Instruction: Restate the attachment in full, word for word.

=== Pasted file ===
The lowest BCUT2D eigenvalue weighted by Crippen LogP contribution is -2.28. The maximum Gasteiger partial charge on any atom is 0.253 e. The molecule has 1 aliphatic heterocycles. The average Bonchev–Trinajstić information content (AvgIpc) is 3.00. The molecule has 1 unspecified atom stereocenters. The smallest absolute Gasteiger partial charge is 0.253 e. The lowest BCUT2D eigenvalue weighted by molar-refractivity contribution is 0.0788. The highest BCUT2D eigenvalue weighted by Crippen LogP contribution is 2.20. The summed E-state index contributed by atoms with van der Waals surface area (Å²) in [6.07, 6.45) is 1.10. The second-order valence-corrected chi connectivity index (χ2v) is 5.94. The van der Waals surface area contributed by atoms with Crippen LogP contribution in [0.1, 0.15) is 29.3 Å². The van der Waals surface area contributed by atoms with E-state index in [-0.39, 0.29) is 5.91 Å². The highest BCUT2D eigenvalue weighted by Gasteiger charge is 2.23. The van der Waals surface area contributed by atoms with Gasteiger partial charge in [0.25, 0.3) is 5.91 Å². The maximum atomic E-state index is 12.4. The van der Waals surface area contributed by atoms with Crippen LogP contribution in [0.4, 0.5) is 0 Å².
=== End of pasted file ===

The lowest BCUT2D eigenvalue weighted by Crippen LogP contribution is -2.28. The maximum Gasteiger partial charge on any atom is 0.253 e. The molecule has 1 aliphatic heterocycles. The average Bonchev–Trinajstić information content (AvgIpc) is 3.00. The molecule has 1 unspecified atom stereocenters. The smallest absolute Gasteiger partial charge is 0.253 e. The lowest BCUT2D eigenvalue weighted by molar-refractivity contribution is 0.0788. The highest BCUT2D eigenvalue weighted by Crippen LogP contribution is 2.20. The summed E-state index contributed by atoms with van der Waals surface area (Å²) in [6.07, 6.45) is 1.10. The second-order valence-corrected chi connectivity index (χ2v) is 5.94. The van der Waals surface area contributed by atoms with Crippen LogP contribution in [0.1, 0.15) is 29.3 Å². The van der Waals surface area contributed by atoms with E-state index in [-0.39, 0.29) is 5.91 Å². The highest BCUT2D eigenvalue weighted by Gasteiger charge is 2.23. The van der Waals surface area contributed by atoms with Gasteiger partial charge in [0.25, 0.3) is 5.91 Å². The maximum atomic E-state index is 12.4. The van der Waals surface area contributed by atoms with Crippen LogP contribution in [0.4, 0.5) is 0 Å².